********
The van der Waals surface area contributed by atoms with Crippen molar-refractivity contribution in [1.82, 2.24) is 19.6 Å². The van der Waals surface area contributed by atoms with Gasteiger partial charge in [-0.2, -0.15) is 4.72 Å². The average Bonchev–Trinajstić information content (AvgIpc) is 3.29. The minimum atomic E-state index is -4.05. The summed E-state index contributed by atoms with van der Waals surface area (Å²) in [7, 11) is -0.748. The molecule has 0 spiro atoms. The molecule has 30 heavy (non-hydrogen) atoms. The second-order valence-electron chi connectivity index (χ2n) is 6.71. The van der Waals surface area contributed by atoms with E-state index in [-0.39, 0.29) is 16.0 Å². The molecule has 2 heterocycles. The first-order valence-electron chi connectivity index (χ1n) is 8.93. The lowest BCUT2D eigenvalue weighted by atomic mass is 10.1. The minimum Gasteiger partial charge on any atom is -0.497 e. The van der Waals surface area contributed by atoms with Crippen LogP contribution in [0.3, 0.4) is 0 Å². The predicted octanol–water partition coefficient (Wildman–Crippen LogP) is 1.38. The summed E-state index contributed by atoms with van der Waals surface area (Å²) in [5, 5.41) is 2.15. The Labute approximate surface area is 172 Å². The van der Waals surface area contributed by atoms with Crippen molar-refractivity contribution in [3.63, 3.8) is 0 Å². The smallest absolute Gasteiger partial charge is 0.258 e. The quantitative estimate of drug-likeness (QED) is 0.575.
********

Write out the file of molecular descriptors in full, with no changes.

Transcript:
The van der Waals surface area contributed by atoms with Crippen molar-refractivity contribution in [1.82, 2.24) is 19.6 Å². The van der Waals surface area contributed by atoms with Gasteiger partial charge in [-0.2, -0.15) is 4.72 Å². The average Bonchev–Trinajstić information content (AvgIpc) is 3.29. The minimum atomic E-state index is -4.05. The summed E-state index contributed by atoms with van der Waals surface area (Å²) in [7, 11) is -0.748. The molecule has 0 spiro atoms. The molecule has 30 heavy (non-hydrogen) atoms. The second-order valence-electron chi connectivity index (χ2n) is 6.71. The van der Waals surface area contributed by atoms with E-state index in [-0.39, 0.29) is 16.0 Å². The molecule has 2 heterocycles. The first-order valence-electron chi connectivity index (χ1n) is 8.93. The lowest BCUT2D eigenvalue weighted by atomic mass is 10.1. The minimum Gasteiger partial charge on any atom is -0.497 e. The van der Waals surface area contributed by atoms with Crippen LogP contribution in [0.3, 0.4) is 0 Å². The predicted octanol–water partition coefficient (Wildman–Crippen LogP) is 1.38. The summed E-state index contributed by atoms with van der Waals surface area (Å²) in [5, 5.41) is 2.15. The Labute approximate surface area is 172 Å². The van der Waals surface area contributed by atoms with Crippen molar-refractivity contribution in [3.63, 3.8) is 0 Å². The smallest absolute Gasteiger partial charge is 0.258 e. The quantitative estimate of drug-likeness (QED) is 0.575.